Of Whales and War

Jonah and whale
January 26, 2003

Jonah 3:1-5,10

This homily was given on the eve of the US invasion of Iraq.

An old fisherman found himself at the pearly gates of heaven and was greeted by St. Peter. “Friend,” said Peter, “what are you doing here?”

“I want to get in,” said the fisherman. “I want to enter heaven.”

“I’m sorry,” said St. Peter, “but you can’t come in. You’ve simply told too many lies during your life.”

This caused the fisherman to fall on his knees and plead, “Have a heart Peter. Remember you were a fisherman once yourself.”

Fishermen and fish stories are notorious for exaggeration. Fish stories often disregard the truth. This, however, is not the case in the Book of Jonah, which is perhaps the most famous fish story of all time. Today’s first reading is from the Book of Jonah. It is the only time that the Book of Jonah appears in the Sunday lectionary, and we are at a great disadvantage because we have only a piece of this story. If we were to understand the message of the Book of Jonah, we would not find an exaggeration or a lie. We would discover an astounding revelation, an startling truth concerning God’s mercy.

The section that we just heard from the Book of Jonah describes Jonah’s preaching at Nineveh. It tells us that at his preaching the entire city listens to what he says, repents and believes in God. Therefore, God extends mercy to the city. In itself this small section seems like a straightforward account of a prophet preaching, people listening and repenting; but there is much more to the story of Jonah than this.

In order to really understand what this story of Jonah is about, we need to know who the Ninevites were. Nineveh was the capitol of the ancient empire of Assyria, and the Assyrians were the most violent and feared people in the ancient world. They were always seeking to extend their empire and they did so by whatever means available. They were violent and ruthless. The Assyrians destroyed the northern kingdom of Israel and almost captured Jerusalem. Therefore, all the people of the ancient world, but particularly the Jews, hated the Assyrians. So did Jonah. So when God asked Jonah to go and preach in Nineveh, Jonah did not  want to go. Jonah was afraid that his preaching might be the very excuse that God needed to forgive and show mercy to the Assyrians. Jonah did not want that to happen. He did not want his enemies to receive God’s mercy. Therefore, when God asks Jonah to go to Nineveh, he runs away. This is recounted in the first part of the Book of Jonah. Jonah books passage on a ship to Tarshish, trying to run away from God’s command. This is where the fish comes in. God sends a storm, Jonah ends up in the water, and the fish comes and swallows him.

God does not intend to hurt Jonah. God wants to stop Jonah, stop him from running away. So in the section we just heard today, Jonah goes, under duress, and preaches to the Assyrians. His worst fears are realized. His enemies repent and God shows them mercy. God forgives them despite their wicked ways. The conclusion of the Book of Jonah, which comes after today’s reading, is a prolonged conversation between God and Jonah in which God tries to convince Jonah not to be angry because mercy was shown to the Assyrians. God says to Jonah, “I know you are upset with me. I know that you are angry because I forgave and showed mercy to the Assyrians. But what do you expect me to do? There are over 120,000 people living in the great city of Nineveh and they need me as much as you do. I can’t forget them. I have to be concerned about them.”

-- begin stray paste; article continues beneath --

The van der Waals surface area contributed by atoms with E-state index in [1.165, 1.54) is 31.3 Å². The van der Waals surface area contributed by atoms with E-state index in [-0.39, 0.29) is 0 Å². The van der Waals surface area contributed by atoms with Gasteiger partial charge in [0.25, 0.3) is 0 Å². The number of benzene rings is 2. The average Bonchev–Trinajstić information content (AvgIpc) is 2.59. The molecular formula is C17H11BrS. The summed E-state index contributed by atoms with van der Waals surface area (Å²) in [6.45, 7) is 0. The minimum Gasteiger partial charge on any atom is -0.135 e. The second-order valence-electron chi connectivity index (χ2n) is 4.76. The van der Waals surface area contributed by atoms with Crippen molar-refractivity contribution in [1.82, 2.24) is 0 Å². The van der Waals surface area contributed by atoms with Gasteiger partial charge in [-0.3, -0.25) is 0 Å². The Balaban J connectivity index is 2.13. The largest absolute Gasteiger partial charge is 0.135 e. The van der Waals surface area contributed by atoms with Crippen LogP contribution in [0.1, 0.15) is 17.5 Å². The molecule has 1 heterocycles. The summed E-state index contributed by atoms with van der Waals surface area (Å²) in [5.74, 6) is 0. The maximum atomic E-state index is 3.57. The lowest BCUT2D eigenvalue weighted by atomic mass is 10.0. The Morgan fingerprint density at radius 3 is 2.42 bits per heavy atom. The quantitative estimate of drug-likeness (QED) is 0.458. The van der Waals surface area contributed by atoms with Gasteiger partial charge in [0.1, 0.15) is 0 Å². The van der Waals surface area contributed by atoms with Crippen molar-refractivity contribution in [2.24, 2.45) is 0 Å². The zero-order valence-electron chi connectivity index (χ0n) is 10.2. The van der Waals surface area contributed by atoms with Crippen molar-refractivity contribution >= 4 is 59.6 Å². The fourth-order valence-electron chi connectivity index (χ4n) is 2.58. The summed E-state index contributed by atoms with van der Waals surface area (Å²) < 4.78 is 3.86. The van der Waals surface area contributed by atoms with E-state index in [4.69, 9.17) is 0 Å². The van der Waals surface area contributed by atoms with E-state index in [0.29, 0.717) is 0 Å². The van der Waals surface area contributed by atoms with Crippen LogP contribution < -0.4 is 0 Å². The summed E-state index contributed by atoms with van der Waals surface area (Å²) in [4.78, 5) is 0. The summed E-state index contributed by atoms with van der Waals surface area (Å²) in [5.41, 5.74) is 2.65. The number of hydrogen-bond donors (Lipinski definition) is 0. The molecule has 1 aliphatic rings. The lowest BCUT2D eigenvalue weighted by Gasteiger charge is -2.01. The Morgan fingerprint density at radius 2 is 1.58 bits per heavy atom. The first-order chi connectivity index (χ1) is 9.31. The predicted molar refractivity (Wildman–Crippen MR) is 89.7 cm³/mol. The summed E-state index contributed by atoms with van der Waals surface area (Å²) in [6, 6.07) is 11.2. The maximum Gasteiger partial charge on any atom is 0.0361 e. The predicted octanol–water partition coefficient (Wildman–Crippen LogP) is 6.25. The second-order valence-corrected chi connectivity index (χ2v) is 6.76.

It is clear that the Book of Jonah is a fable written by a Jew to tell us that we should never believe that God hates our enemies as we do. This inspired book from the Hebrew Bible reveals once and for all whose side God is on. It insists that God is on all sides. Or more correctly, God does not take sides in the numerous divisions and conflicts that so often divide humanity.

How is this ancient story of Jonah relevant to our situation? It speaks to us in a dramatically direct way. In an irony of history, the ancient city of Nineveh is located in what is today modern day Iraq. As you know, the United States is now in the process of confronting and possibly invading that very country. However, what the Book of Jonah tells us is clear. If we go to war with Iraq, we can never presume that God is on our side. War should always be a last resort. Even a justified war is always a tragedy, because in every war innocent men, women, and children will die. We can imagine God tolerating a war, but we should never imagine God endorsing a war. For whoever suffers in war, whoever dies in war, belongs to God. God does not love Jews more than Assyrians, or Americans more than Iraqi. God simply sees all people as God’s children.

So far from telling us a lie, this remarkable fish story from the Hebrew Bible reveals something true about our God. It tells us how God is always above any of the divisions or conflicts that divide us. It tells us why God always prefers peace to war, life to death, mercy over vengeance. Now I know that we live in a complicated world.  I believe that we must take steps to protect ourselves from those who would harm us. But as our country seeks a way to do this, we as believers must remember where our God stands. Jesus knew the message of the Book of Jonah. For Jesus said, “Blessed are the merciful for they will obtain mercy. Blessed are the peacemakers for they will be called children of God.” Those are words by which we are called to live.


1 thought on “Of Whales and War”

  1. This homily popped up as I was reading a current one. Such a simple message, but it was a courageous homily to give. Unfortunately, it’s one you could also resurrect every once in a while.


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